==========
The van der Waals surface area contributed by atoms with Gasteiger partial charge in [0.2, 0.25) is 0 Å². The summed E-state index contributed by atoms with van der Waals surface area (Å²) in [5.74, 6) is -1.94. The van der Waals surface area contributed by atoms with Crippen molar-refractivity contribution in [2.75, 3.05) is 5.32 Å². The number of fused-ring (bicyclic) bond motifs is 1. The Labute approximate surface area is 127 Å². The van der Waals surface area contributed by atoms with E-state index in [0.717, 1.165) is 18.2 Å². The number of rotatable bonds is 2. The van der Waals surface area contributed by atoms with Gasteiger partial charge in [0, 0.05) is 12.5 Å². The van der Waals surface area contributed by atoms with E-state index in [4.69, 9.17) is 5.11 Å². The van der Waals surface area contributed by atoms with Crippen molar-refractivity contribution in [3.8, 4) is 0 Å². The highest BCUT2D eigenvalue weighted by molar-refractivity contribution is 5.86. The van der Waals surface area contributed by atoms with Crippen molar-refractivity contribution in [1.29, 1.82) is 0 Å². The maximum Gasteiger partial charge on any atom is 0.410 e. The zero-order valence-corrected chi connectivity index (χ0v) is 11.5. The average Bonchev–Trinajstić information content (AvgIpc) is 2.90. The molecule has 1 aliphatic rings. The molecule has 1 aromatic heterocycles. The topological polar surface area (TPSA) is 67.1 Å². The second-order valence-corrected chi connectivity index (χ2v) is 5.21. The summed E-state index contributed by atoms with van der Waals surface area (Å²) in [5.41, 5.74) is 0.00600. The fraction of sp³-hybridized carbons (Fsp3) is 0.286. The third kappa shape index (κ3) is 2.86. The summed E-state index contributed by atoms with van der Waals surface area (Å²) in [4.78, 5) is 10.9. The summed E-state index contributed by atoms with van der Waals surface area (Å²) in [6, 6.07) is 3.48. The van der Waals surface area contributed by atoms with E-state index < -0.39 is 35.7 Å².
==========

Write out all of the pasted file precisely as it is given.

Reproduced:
The van der Waals surface area contributed by atoms with Gasteiger partial charge in [0.2, 0.25) is 0 Å². The summed E-state index contributed by atoms with van der Waals surface area (Å²) in [5.74, 6) is -1.94. The van der Waals surface area contributed by atoms with Crippen molar-refractivity contribution in [2.75, 3.05) is 5.32 Å². The number of fused-ring (bicyclic) bond motifs is 1. The Labute approximate surface area is 127 Å². The van der Waals surface area contributed by atoms with E-state index in [0.717, 1.165) is 18.2 Å². The number of rotatable bonds is 2. The van der Waals surface area contributed by atoms with Gasteiger partial charge in [0, 0.05) is 12.5 Å². The van der Waals surface area contributed by atoms with E-state index in [4.69, 9.17) is 5.11 Å². The van der Waals surface area contributed by atoms with Crippen molar-refractivity contribution in [3.8, 4) is 0 Å². The highest BCUT2D eigenvalue weighted by molar-refractivity contribution is 5.86. The van der Waals surface area contributed by atoms with Crippen molar-refractivity contribution in [1.29, 1.82) is 0 Å². The maximum Gasteiger partial charge on any atom is 0.410 e. The zero-order valence-corrected chi connectivity index (χ0v) is 11.5. The average Bonchev–Trinajstić information content (AvgIpc) is 2.90. The molecule has 1 aliphatic rings. The molecule has 1 aromatic heterocycles. The topological polar surface area (TPSA) is 67.1 Å². The second-order valence-corrected chi connectivity index (χ2v) is 5.21. The summed E-state index contributed by atoms with van der Waals surface area (Å²) in [5.41, 5.74) is 0.00600. The fraction of sp³-hybridized carbons (Fsp3) is 0.286. The third kappa shape index (κ3) is 2.86. The summed E-state index contributed by atoms with van der Waals surface area (Å²) in [4.78, 5) is 10.9. The summed E-state index contributed by atoms with van der Waals surface area (Å²) in [6, 6.07) is 3.48. The van der Waals surface area contributed by atoms with E-state index < -0.39 is 35.7 Å².